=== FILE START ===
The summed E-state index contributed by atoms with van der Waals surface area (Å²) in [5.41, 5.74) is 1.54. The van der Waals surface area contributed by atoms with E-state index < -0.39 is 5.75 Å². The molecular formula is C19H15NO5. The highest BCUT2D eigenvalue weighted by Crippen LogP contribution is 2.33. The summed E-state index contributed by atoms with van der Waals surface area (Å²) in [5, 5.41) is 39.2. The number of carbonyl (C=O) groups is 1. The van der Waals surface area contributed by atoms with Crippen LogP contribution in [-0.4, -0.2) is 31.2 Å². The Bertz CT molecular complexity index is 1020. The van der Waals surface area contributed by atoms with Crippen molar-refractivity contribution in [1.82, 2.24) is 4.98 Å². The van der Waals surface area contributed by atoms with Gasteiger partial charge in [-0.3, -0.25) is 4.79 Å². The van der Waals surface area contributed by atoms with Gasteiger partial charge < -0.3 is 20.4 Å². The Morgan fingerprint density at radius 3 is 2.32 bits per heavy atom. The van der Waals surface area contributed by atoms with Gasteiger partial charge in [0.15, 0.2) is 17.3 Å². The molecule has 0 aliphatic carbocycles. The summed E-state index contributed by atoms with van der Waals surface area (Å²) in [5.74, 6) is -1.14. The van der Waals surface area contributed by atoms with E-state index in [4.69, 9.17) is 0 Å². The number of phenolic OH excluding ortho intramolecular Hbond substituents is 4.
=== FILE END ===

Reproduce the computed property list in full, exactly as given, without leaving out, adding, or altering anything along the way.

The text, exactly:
The summed E-state index contributed by atoms with van der Waals surface area (Å²) in [5.41, 5.74) is 1.54. The van der Waals surface area contributed by atoms with E-state index < -0.39 is 5.75 Å². The molecular formula is C19H15NO5. The highest BCUT2D eigenvalue weighted by Crippen LogP contribution is 2.33. The summed E-state index contributed by atoms with van der Waals surface area (Å²) in [5, 5.41) is 39.2. The number of carbonyl (C=O) groups is 1. The van der Waals surface area contributed by atoms with Crippen LogP contribution in [-0.4, -0.2) is 31.2 Å². The Bertz CT molecular complexity index is 1020. The van der Waals surface area contributed by atoms with Crippen molar-refractivity contribution in [1.82, 2.24) is 4.98 Å². The van der Waals surface area contributed by atoms with Gasteiger partial charge in [-0.3, -0.25) is 4.79 Å². The van der Waals surface area contributed by atoms with Gasteiger partial charge < -0.3 is 20.4 Å². The Morgan fingerprint density at radius 3 is 2.32 bits per heavy atom. The van der Waals surface area contributed by atoms with Gasteiger partial charge in [0.15, 0.2) is 17.3 Å². The molecule has 0 aliphatic carbocycles. The summed E-state index contributed by atoms with van der Waals surface area (Å²) in [5.74, 6) is -1.14. The van der Waals surface area contributed by atoms with E-state index in [4.69, 9.17) is 0 Å². The number of phenolic OH excluding ortho intramolecular Hbond substituents is 4.